Similarly, CA Vantage SRM maintains special information within the directories for members in the script and external filter libraries. This is done when you create the script or external filter. If this information is accidentally lost, it detects and rebuilds it automatically. Since your external filter library may contain hundreds or thousands of members, messages are also issued when they require directory updates. The following are given:

VKG0001I Members in the External Filter Library require special userdata

VKG0001I in the directory.

VKG0001I Special userdata is being created now and may take a few minutes.

VKG0001I A progress status message will be given every 200 updates.

VKG0001I Directory update   1 in process, MBR=name001, DSN=your.extfltds

VKG0001I Directory update 200 in process, MBR=name200, DSN=your.extfltds

VKG0001I Directory update 400 in process, MBR=name400, DSN=your.extfltds

VKG0001I   421 directory update(s) successful out of 421 attempted.

Under normal operating conditions, this recovery process is not needed and the messages will not be seen. It is only if someone updates this library without using the client interface that auto-recovery is invoked and the above messages will be seen.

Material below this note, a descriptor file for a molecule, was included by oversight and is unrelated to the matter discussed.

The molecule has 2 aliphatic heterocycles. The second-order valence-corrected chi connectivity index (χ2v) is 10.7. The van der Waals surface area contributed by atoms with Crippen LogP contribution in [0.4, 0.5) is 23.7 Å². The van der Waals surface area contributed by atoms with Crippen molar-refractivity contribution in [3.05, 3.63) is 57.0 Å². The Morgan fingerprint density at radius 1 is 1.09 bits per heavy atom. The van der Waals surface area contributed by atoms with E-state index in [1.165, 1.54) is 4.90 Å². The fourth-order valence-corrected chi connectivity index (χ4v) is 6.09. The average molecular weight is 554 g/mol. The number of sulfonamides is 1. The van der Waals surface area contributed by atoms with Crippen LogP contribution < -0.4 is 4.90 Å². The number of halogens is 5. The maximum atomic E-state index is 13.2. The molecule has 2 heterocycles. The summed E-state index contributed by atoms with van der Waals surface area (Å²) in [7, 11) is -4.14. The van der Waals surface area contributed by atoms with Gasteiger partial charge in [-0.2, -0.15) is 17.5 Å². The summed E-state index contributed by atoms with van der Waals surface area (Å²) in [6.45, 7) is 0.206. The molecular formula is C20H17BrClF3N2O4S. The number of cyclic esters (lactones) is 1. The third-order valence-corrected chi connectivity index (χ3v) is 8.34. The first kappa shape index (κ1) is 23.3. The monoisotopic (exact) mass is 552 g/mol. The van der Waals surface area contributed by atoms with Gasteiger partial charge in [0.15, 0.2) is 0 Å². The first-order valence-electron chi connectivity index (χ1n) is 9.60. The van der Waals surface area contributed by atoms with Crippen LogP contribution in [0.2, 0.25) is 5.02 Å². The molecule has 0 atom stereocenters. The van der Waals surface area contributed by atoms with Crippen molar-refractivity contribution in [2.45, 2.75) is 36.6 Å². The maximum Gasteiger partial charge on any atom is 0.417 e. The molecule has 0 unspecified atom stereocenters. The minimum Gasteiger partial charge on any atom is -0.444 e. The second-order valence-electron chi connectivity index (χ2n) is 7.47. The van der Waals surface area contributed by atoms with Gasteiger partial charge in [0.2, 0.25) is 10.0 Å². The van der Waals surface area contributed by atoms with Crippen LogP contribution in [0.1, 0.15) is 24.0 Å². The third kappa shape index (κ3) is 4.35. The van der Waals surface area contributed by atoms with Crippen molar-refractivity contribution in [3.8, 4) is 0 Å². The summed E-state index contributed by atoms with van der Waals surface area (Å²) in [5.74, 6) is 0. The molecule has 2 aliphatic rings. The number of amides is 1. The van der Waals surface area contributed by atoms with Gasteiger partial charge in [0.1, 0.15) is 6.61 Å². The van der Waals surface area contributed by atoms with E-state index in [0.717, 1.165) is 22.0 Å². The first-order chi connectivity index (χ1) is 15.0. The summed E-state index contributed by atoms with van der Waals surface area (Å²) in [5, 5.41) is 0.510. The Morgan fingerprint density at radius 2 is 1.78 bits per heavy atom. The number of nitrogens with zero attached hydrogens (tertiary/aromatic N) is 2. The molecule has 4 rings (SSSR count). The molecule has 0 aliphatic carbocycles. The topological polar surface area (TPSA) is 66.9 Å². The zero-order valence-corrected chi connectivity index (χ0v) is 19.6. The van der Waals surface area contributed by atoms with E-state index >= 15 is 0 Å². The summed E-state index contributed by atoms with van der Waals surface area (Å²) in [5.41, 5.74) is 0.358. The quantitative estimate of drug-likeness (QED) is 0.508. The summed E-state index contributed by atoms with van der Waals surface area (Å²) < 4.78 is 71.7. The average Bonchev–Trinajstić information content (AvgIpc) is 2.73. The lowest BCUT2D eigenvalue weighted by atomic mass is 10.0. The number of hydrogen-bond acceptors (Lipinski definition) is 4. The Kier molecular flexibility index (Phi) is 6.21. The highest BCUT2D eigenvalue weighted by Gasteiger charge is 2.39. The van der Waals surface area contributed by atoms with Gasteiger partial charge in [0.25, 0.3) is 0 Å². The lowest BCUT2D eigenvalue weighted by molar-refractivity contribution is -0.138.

Profile Data Sets

When a user logs on for the first time, the system automatically creates a user profile data set.

System parameter PROFPFXU controls the format of the data set name created for each user profile, either:

DSN=logon ID.VANTAGE.PROFILE (this is the default format)


DSN=ca.vant.PROFILE.logon ID

Note: To find and modify values affecting the profile data sets, see descriptions of the PROF xxxx system parameters in System Parameters.

Queue File Data Set

The Queue File is needed only if the Auto Restore Manager (ARM) is implemented, or the Allocation Option component is used. The Queue File serves as the communication point between CA Vantage SRM and CA Disk, or CA Vantage SRM and CA Allocate. The Receiver Subtask stores all requests to CA Vantage SRM in the Queue File. The Dispatcher Subtask processes all requests for the system on which it is running. Only one Queue File can be in use at one time.